July 17 (Bloomberg) -- Units of Reliance Infrastructure Ltd. and Tata Power Co., which sell electricity in India’s capital of New Delhi, were allowed to increase tariffs, helping them purchase more power and invest in distribution networks.
The electricity regulator for the city approved an 8.3 percent increase for areas served by the companies, according to a statement today. The higher tariff will be effective immediately and would lead to an increase of as much as 0.26 rupees for every kilowatt hour of electricity used, according to calculations based on the statement.
The increase in prices will help retailers BSES Yamuna Power Ltd. and BSES Rajdhani Power Ltd., units of billionaire Anil Ambani-controlled Reliance Infrastructure, and Tata Power Delhi Distribution Ltd. end the financial year with a “marginal surplus,” Delhi Electricity Regulatory Commission Chairman P.D. Sudhakar said in a phone interview.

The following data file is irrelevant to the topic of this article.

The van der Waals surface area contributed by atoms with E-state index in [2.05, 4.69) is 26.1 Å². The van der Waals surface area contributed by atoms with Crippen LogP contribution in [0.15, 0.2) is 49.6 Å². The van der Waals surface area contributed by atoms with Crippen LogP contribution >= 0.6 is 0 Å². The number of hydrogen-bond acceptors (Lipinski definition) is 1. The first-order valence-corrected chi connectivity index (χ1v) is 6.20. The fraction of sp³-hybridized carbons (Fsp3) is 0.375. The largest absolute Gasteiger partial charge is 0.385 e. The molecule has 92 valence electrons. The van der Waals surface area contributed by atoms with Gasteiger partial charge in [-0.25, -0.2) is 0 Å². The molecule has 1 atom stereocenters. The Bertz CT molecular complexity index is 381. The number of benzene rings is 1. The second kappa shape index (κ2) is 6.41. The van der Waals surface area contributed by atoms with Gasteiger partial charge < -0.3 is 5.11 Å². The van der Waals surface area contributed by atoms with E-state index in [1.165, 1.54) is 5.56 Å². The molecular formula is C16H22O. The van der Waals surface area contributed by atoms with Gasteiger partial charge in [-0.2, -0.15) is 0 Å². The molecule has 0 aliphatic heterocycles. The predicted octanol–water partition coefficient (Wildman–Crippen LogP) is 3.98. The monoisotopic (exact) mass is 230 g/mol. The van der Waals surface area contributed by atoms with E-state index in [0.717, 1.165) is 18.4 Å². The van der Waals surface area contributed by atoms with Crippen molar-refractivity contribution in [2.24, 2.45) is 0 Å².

The tariff increase includes a power purchase cost surcharge of as much as 8 percent, approved by the regulator to compensate the three retailers for a combined revenue gap of 136.7 billion rupees ($2.3 billion) till March 2013, according to the statement. The deficit will be wiped out over the next five to six years, Sudhakar said.
“We plan to keep the distributors in surplus for the years to come so they have enough money to buy electricity and provide power to Delhi,” he said.
Reliance Infrastructure rose 0.9 percent to 786.85 rupees and Tata Power, India’s largest non-state generator, gained 3.4 percent to 108.55 rupees in Mumbai. NTPC Ltd., India’s largest generator that supplies power to Delhi, increased 2.6 percent to 150.40 rupees.
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